Bend Film Review: “The Young Kieslowski”
The coming-of-age story that is practically ageless.
In his latest film, Kerem Sanga created a masterpiece that finally doesn’t portray the obstacles of college as a melodrama. In Hollywood, college appears to be either an elaborate fraternity party or a lonely night spent in your dorm room where the pressure of adulthood sends you spiraling into depression.
The Young Kieslowski, written and directed by Sanga brings the pressures and struggles of adult life to the big screen.
Brian Kieslowski is your typical college freshman whose high school education somehow left him unprepared to handle the harsh realities of adulthood. When he is not trying to run away from the obstacle of his mother dying of cancer, he is dwelling on the inconvenience his virginity has on his life. What Brian doesn’t know is that his life is going to become a lot more inconvenient without his virginity after drunkenly hooking up with Leslie Mallard. Six weeks after their sexual encounter, Leslie informs Brian of his new inconvenience: she is pregnant — with twins. And is also inconveniently going through a Christianity phase. Suddenly, Brian has to make the uncomfortable decision of doing what is expected, and doing what is right.
The beauty of this movie lies in the way it is written.
Real life is not perfectly scripted, which makes Sanga’s script practically perfect in this movie. Although most of us deny it, we are always searching for someone to love, somehow believing it will suddenly make our world understandable. However, this typically only adds to the confusion of it all. Rushing hormones and awkward insecurities do not instantly make a person fluent in Hallmark quotes. Rather, they leave us questioning the intentions of the person we believe we love. Sanga shows this in his film, which in its simplicity challenges us all on the way we perceive our lives and ourselves.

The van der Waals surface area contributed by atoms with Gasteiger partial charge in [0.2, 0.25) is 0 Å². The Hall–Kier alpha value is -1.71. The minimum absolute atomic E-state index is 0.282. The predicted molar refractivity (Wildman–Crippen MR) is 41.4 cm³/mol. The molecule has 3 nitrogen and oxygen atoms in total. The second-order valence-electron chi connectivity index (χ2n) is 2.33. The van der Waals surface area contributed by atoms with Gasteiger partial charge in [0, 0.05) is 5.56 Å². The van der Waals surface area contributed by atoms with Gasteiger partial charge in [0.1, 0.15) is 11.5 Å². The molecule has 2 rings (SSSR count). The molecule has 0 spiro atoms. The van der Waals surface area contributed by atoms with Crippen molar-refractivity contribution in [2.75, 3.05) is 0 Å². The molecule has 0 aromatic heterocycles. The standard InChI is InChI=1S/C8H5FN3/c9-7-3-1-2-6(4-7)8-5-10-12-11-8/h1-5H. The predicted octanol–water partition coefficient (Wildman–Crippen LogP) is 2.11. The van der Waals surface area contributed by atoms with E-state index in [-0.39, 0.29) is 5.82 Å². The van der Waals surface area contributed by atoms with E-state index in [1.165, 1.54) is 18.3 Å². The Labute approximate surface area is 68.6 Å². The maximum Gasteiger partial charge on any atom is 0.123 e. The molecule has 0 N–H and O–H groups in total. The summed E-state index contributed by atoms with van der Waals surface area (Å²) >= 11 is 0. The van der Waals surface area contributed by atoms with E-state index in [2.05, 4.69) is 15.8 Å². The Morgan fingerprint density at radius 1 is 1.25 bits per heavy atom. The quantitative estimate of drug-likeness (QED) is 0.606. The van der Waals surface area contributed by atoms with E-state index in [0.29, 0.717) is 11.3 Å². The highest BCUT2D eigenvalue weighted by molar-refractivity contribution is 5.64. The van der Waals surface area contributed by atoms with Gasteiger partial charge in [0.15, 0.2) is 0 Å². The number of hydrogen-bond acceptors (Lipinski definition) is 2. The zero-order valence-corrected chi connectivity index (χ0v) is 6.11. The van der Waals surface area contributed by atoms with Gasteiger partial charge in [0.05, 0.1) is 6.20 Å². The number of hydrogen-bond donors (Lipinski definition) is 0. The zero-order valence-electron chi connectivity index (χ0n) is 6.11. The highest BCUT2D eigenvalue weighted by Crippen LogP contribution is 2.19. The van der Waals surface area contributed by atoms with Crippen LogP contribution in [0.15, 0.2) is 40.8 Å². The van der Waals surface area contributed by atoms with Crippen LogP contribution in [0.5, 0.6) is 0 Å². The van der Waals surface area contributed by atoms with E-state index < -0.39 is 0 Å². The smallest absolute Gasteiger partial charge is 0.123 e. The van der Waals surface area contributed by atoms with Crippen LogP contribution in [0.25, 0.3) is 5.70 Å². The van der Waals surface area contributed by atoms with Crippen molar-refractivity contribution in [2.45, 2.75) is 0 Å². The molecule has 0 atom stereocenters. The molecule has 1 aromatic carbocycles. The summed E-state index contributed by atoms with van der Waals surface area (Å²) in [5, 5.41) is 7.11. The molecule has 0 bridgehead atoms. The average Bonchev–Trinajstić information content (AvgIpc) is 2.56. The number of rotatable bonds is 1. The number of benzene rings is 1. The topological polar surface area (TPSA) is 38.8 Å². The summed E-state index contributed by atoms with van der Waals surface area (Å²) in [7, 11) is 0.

There is something poetically paradoxical in the way Sanga wrote to have Brian face the beginning of two new lives as one approaches an irrevocable end. The kid who has been running away from death has to turn around and face life with a woman who is his complete foil. Although Leslie does not share Brian’s history, she too has to face a future that is uncertain. After living her life through cycles where she could change her mind with no consequences, Leslie suddenly has to choose her life. It is her choice; but Leslie and Brian have to live with the consequences together. Sure, the idea of opposites attracting is a little cliche, but Sanga’s lack of romantic cheesiness makes the idea believable.
If The Young Kieslowski ever graces Bend with its presence in theatres again, I will definitely be sitting in the front row of Regal Cinema 16 watching Sanga’s brilliance repeatedly.
Emily Kalei | The Broadside